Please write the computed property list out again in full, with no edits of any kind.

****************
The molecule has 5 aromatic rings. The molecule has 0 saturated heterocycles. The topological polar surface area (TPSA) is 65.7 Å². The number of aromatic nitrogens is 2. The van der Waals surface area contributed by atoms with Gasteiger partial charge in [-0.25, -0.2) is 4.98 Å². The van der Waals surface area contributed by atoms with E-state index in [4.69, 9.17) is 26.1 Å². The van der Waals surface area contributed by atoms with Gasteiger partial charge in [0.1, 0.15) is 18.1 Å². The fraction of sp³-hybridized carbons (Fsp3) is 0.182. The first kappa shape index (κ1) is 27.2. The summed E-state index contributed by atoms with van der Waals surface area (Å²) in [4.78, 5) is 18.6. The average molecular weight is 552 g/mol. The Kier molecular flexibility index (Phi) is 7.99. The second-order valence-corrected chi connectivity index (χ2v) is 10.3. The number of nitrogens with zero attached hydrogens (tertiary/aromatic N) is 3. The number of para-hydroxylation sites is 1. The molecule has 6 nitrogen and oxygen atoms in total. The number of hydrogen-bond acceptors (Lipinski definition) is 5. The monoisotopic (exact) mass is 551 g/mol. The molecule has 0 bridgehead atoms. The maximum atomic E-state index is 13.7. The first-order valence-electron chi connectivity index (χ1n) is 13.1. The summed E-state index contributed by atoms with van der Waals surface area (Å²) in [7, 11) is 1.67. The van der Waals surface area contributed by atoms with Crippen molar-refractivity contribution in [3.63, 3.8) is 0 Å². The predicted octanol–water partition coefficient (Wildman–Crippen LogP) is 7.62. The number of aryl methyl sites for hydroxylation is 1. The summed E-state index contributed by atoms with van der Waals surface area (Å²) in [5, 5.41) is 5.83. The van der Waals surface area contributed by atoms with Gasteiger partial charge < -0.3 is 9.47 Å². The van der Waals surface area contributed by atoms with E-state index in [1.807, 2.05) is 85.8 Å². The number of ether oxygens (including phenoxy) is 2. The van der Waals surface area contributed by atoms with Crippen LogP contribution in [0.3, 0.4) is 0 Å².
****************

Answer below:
The molecule has 5 aromatic rings. The molecule has 0 saturated heterocycles. The topological polar surface area (TPSA) is 65.7 Å². The number of aromatic nitrogens is 2. The van der Waals surface area contributed by atoms with Gasteiger partial charge in [-0.25, -0.2) is 4.98 Å². The van der Waals surface area contributed by atoms with E-state index in [4.69, 9.17) is 26.1 Å². The van der Waals surface area contributed by atoms with Gasteiger partial charge in [0.1, 0.15) is 18.1 Å². The fraction of sp³-hybridized carbons (Fsp3) is 0.182. The first kappa shape index (κ1) is 27.2. The summed E-state index contributed by atoms with van der Waals surface area (Å²) in [4.78, 5) is 18.6. The average molecular weight is 552 g/mol. The Kier molecular flexibility index (Phi) is 7.99. The second-order valence-corrected chi connectivity index (χ2v) is 10.3. The number of nitrogens with zero attached hydrogens (tertiary/aromatic N) is 3. The number of para-hydroxylation sites is 1. The molecule has 6 nitrogen and oxygen atoms in total. The number of hydrogen-bond acceptors (Lipinski definition) is 5. The monoisotopic (exact) mass is 551 g/mol. The molecule has 0 bridgehead atoms. The maximum atomic E-state index is 13.7. The first-order valence-electron chi connectivity index (χ1n) is 13.1. The summed E-state index contributed by atoms with van der Waals surface area (Å²) in [7, 11) is 1.67. The van der Waals surface area contributed by atoms with Crippen molar-refractivity contribution in [3.63, 3.8) is 0 Å². The predicted octanol–water partition coefficient (Wildman–Crippen LogP) is 7.62. The number of aryl methyl sites for hydroxylation is 1. The summed E-state index contributed by atoms with van der Waals surface area (Å²) in [5, 5.41) is 5.83. The van der Waals surface area contributed by atoms with Gasteiger partial charge < -0.3 is 9.47 Å². The van der Waals surface area contributed by atoms with E-state index in [1.807, 2.05) is 85.8 Å². The number of ether oxygens (including phenoxy) is 2. The van der Waals surface area contributed by atoms with Crippen LogP contribution in [0.3, 0.4) is 0 Å².